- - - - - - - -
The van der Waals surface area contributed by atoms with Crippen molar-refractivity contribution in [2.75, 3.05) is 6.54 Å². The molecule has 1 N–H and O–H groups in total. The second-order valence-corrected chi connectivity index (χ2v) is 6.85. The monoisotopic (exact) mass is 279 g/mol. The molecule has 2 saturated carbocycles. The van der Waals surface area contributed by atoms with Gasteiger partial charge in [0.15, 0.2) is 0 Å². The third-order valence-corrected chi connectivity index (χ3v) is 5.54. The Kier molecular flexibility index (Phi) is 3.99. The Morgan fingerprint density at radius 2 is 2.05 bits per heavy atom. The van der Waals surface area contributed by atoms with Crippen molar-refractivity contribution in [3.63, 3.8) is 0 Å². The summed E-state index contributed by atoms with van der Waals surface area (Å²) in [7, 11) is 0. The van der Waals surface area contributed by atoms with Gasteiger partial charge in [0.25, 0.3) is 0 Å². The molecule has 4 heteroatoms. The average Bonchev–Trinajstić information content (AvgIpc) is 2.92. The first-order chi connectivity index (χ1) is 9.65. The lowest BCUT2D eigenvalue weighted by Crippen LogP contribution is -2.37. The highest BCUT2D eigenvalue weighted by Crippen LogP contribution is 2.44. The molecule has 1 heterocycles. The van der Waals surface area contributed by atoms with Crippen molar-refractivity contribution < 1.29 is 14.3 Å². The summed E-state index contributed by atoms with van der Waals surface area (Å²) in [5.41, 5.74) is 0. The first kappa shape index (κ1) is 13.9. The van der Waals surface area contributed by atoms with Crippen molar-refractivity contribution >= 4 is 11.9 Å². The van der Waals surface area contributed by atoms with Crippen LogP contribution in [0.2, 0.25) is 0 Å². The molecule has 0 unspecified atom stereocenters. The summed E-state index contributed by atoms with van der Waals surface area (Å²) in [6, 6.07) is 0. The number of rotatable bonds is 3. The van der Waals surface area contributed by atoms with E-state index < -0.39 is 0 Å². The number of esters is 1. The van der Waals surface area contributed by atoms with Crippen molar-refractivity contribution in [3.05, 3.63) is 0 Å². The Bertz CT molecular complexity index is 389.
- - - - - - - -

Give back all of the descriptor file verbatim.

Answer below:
The van der Waals surface area contributed by atoms with Crippen molar-refractivity contribution in [2.75, 3.05) is 6.54 Å². The molecule has 1 N–H and O–H groups in total. The second-order valence-corrected chi connectivity index (χ2v) is 6.85. The monoisotopic (exact) mass is 279 g/mol. The molecule has 2 saturated carbocycles. The van der Waals surface area contributed by atoms with Gasteiger partial charge in [0.15, 0.2) is 0 Å². The third-order valence-corrected chi connectivity index (χ3v) is 5.54. The Kier molecular flexibility index (Phi) is 3.99. The Morgan fingerprint density at radius 2 is 2.05 bits per heavy atom. The van der Waals surface area contributed by atoms with Crippen molar-refractivity contribution in [3.63, 3.8) is 0 Å². The summed E-state index contributed by atoms with van der Waals surface area (Å²) in [7, 11) is 0. The van der Waals surface area contributed by atoms with Gasteiger partial charge in [0.25, 0.3) is 0 Å². The molecule has 4 heteroatoms. The average Bonchev–Trinajstić information content (AvgIpc) is 2.92. The first-order chi connectivity index (χ1) is 9.65. The lowest BCUT2D eigenvalue weighted by Crippen LogP contribution is -2.37. The highest BCUT2D eigenvalue weighted by Crippen LogP contribution is 2.44. The molecule has 1 heterocycles. The van der Waals surface area contributed by atoms with Crippen molar-refractivity contribution < 1.29 is 14.3 Å². The summed E-state index contributed by atoms with van der Waals surface area (Å²) in [5.41, 5.74) is 0. The first kappa shape index (κ1) is 13.9. The van der Waals surface area contributed by atoms with Crippen molar-refractivity contribution >= 4 is 11.9 Å². The van der Waals surface area contributed by atoms with Crippen LogP contribution in [0.2, 0.25) is 0 Å². The molecule has 0 unspecified atom stereocenters. The summed E-state index contributed by atoms with van der Waals surface area (Å²) in [6, 6.07) is 0. The number of rotatable bonds is 3. The van der Waals surface area contributed by atoms with E-state index < -0.39 is 0 Å². The number of esters is 1. The van der Waals surface area contributed by atoms with Crippen molar-refractivity contribution in [3.05, 3.63) is 0 Å². The Bertz CT molecular complexity index is 389.